Blogging for the Sustainability Media Lab
WE ARE CHOOSING THE WORLD WE WANT
Book Launch for The Age of Sustainable Development, by Jeffrey Sachs
Jeffrey Sachs hardly needed any introduction at the March 2nd launch of his new book, The Age of Sustainable Development, hosted by the Earth Institute at Columbia University. Gathered in the audience below the chandeliers of the Casa Italiana was an attentive group mostly comprised of Columbia students and faculty, including Professor Sachs’ own gurus Jim Hansen and Dick Nelson, as well as students from Professor Sachs’ recent MOOC (mass open online course), which has gone viral. As Sachs himself noted when thanking Columbia University Press for creating such an aesthetically beautiful tome, the evening’s event very much felt “all in the family.”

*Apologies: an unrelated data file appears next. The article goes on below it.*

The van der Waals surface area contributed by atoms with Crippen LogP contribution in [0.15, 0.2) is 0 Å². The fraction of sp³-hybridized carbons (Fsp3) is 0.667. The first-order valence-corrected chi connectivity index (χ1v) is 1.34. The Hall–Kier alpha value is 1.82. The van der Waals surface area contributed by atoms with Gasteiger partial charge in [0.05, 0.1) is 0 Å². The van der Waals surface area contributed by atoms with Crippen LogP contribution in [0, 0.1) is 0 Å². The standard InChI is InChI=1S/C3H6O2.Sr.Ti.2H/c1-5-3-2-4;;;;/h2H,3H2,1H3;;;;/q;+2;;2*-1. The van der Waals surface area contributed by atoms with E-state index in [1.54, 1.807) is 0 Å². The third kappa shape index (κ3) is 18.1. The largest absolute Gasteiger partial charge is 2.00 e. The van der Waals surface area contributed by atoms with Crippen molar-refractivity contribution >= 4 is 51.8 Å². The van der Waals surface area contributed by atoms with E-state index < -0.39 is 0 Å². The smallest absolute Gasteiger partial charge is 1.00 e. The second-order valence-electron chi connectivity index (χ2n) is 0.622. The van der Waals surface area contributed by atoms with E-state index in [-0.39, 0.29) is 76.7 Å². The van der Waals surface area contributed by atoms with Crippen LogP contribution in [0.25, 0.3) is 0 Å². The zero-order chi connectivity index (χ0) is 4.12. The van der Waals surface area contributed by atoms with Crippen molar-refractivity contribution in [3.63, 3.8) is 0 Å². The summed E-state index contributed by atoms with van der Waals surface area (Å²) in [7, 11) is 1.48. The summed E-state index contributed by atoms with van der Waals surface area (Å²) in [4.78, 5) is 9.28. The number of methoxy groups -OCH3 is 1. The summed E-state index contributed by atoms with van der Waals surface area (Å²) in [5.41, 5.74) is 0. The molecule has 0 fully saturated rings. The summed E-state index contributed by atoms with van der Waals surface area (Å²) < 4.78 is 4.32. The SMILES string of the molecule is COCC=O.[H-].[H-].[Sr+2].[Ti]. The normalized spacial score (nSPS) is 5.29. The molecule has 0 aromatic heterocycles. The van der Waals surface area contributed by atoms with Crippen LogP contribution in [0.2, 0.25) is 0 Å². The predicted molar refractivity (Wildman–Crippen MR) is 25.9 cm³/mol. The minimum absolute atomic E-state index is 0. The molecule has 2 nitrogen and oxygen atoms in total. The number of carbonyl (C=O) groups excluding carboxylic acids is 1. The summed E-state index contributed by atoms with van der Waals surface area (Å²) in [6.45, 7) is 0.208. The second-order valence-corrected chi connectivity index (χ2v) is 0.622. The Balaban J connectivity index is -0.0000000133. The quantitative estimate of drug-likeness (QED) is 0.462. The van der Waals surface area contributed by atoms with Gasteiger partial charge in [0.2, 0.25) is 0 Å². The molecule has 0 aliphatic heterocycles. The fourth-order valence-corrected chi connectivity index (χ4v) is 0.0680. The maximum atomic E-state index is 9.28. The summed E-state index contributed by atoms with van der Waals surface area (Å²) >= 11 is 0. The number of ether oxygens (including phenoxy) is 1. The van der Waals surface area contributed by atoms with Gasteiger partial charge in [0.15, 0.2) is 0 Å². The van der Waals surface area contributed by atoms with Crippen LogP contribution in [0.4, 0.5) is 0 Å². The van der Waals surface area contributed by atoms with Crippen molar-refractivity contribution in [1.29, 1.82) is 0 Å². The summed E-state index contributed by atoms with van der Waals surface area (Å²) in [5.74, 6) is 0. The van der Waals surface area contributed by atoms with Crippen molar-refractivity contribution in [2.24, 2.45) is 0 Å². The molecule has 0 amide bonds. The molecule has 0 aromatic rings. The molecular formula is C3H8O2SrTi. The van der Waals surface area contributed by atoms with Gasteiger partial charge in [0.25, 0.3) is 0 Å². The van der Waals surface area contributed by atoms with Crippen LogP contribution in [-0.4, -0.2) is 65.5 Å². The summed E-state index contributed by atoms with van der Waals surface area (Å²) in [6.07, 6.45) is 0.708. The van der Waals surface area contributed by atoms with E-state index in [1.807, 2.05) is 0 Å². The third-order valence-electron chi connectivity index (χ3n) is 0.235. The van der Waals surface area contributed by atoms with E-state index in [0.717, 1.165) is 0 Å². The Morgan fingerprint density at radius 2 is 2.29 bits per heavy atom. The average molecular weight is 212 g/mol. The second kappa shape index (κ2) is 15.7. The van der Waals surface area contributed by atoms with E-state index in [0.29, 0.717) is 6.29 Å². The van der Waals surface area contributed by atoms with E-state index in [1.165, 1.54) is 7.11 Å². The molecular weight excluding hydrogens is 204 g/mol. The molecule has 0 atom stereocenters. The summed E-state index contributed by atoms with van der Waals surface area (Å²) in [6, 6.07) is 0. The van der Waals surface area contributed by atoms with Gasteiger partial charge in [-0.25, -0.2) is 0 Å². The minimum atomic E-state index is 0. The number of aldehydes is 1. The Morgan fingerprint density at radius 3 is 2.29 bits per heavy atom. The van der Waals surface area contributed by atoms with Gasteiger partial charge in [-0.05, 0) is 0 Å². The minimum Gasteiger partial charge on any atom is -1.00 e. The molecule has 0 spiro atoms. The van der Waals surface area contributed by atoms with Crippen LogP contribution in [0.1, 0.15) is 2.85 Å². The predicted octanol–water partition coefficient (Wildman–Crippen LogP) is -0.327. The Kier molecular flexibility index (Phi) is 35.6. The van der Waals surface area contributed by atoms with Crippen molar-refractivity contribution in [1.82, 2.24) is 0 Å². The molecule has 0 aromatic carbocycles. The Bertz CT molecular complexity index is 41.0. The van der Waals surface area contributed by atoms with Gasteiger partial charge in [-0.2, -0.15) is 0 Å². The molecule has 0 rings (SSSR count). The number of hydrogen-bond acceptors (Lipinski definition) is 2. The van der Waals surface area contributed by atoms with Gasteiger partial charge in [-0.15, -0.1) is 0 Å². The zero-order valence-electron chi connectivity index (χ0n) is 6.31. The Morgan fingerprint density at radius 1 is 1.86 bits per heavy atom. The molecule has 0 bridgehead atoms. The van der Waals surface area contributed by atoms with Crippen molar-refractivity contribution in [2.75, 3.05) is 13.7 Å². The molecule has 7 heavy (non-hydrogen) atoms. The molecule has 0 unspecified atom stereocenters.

Speaking eloquently without seeming to consult any notes, Professor Sachs began with the timing of this publication: “We have an opportunity in 2015 to set things on a better course…this is…the last clear calendar moment.” If you’re thinking this is beginning to sound a bit melodramatic, you’re right – but it’s also true, Sachs argued. “Never before was our species capable of doing both the good and the bad that is the drama of sustainable development.”
What followed was a lecture filled with optimism and energy despite the slew of bad news Sachs delivered. Planetary boundaries are being violated and pushed into dangerous areas. The world is experiencing more droughts and floods and fires and extreme temperatures than ever before. This is causing an increasingly unstable world – instability that extends beyond the physical into the realms of politics and economics. Regions that are already stricken with violent conflicts, like the Middle East, are getting drier and hotter, which will create even worse food insecurity and more violence. And while our survival as a species is being threatened, population is continuing to skyrocket. But in the midst of all the doom and gloom, Sachs made space for moments of laughter. “Jim Hansen has ruined my days innumerable times,” Sachs quipped, pointing at Hansen in the audience, “You have left me sleepless, nervous but I hope at least energized to try to do something.”